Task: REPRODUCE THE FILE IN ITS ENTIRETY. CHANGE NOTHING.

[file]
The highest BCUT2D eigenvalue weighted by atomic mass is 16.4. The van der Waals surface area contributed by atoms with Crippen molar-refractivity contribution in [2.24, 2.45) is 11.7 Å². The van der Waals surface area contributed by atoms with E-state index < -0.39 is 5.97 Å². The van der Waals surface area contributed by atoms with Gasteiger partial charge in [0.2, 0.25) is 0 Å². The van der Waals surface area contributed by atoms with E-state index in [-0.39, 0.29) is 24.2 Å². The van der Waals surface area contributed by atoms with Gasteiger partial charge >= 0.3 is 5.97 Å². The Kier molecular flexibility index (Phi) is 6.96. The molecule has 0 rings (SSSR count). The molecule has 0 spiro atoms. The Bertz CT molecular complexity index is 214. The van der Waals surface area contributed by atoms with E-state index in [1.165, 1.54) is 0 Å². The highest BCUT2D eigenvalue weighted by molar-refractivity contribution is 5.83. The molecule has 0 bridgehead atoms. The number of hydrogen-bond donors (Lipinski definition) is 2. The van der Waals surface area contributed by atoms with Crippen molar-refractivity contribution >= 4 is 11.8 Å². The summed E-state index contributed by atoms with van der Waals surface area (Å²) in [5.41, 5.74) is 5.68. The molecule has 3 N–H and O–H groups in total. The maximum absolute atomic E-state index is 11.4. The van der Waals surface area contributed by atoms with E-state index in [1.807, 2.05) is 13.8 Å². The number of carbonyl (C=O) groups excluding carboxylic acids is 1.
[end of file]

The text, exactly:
The highest BCUT2D eigenvalue weighted by atomic mass is 16.4. The van der Waals surface area contributed by atoms with Crippen molar-refractivity contribution in [2.24, 2.45) is 11.7 Å². The van der Waals surface area contributed by atoms with E-state index < -0.39 is 5.97 Å². The van der Waals surface area contributed by atoms with Gasteiger partial charge in [0.2, 0.25) is 0 Å². The van der Waals surface area contributed by atoms with E-state index in [-0.39, 0.29) is 24.2 Å². The van der Waals surface area contributed by atoms with Gasteiger partial charge >= 0.3 is 5.97 Å². The Kier molecular flexibility index (Phi) is 6.96. The molecule has 0 rings (SSSR count). The molecule has 0 spiro atoms. The Bertz CT molecular complexity index is 214. The van der Waals surface area contributed by atoms with E-state index in [1.165, 1.54) is 0 Å². The highest BCUT2D eigenvalue weighted by molar-refractivity contribution is 5.83. The molecule has 0 bridgehead atoms. The number of hydrogen-bond donors (Lipinski definition) is 2. The van der Waals surface area contributed by atoms with Crippen molar-refractivity contribution >= 4 is 11.8 Å². The summed E-state index contributed by atoms with van der Waals surface area (Å²) in [5.41, 5.74) is 5.68. The molecule has 3 N–H and O–H groups in total. The maximum absolute atomic E-state index is 11.4. The van der Waals surface area contributed by atoms with E-state index in [1.807, 2.05) is 13.8 Å². The number of carbonyl (C=O) groups excluding carboxylic acids is 1.